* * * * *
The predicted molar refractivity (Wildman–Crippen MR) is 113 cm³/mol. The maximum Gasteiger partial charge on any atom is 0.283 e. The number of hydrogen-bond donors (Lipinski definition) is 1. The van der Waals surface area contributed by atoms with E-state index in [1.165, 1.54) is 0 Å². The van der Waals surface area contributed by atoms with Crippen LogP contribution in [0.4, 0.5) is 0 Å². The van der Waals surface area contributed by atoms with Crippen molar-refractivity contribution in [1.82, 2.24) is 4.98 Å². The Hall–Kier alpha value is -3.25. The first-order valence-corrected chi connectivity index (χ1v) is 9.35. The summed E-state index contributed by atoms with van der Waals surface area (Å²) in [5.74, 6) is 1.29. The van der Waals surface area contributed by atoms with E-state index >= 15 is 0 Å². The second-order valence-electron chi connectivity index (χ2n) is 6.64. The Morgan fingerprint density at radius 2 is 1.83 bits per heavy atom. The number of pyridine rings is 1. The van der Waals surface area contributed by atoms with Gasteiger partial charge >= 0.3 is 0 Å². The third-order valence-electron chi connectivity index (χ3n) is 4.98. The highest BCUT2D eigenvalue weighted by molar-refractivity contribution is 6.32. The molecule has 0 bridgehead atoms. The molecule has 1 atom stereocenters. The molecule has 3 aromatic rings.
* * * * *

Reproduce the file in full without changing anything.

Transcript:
The predicted molar refractivity (Wildman–Crippen MR) is 113 cm³/mol. The maximum Gasteiger partial charge on any atom is 0.283 e. The number of hydrogen-bond donors (Lipinski definition) is 1. The van der Waals surface area contributed by atoms with E-state index in [1.165, 1.54) is 0 Å². The van der Waals surface area contributed by atoms with Crippen LogP contribution in [0.4, 0.5) is 0 Å². The van der Waals surface area contributed by atoms with Crippen molar-refractivity contribution in [1.82, 2.24) is 4.98 Å². The Hall–Kier alpha value is -3.25. The first-order valence-corrected chi connectivity index (χ1v) is 9.35. The summed E-state index contributed by atoms with van der Waals surface area (Å²) in [5.74, 6) is 1.29. The van der Waals surface area contributed by atoms with E-state index >= 15 is 0 Å². The second-order valence-electron chi connectivity index (χ2n) is 6.64. The Morgan fingerprint density at radius 2 is 1.83 bits per heavy atom. The number of pyridine rings is 1. The van der Waals surface area contributed by atoms with Gasteiger partial charge >= 0.3 is 0 Å². The third-order valence-electron chi connectivity index (χ3n) is 4.98. The highest BCUT2D eigenvalue weighted by molar-refractivity contribution is 6.32. The molecule has 0 bridgehead atoms. The molecule has 1 atom stereocenters. The molecule has 3 aromatic rings.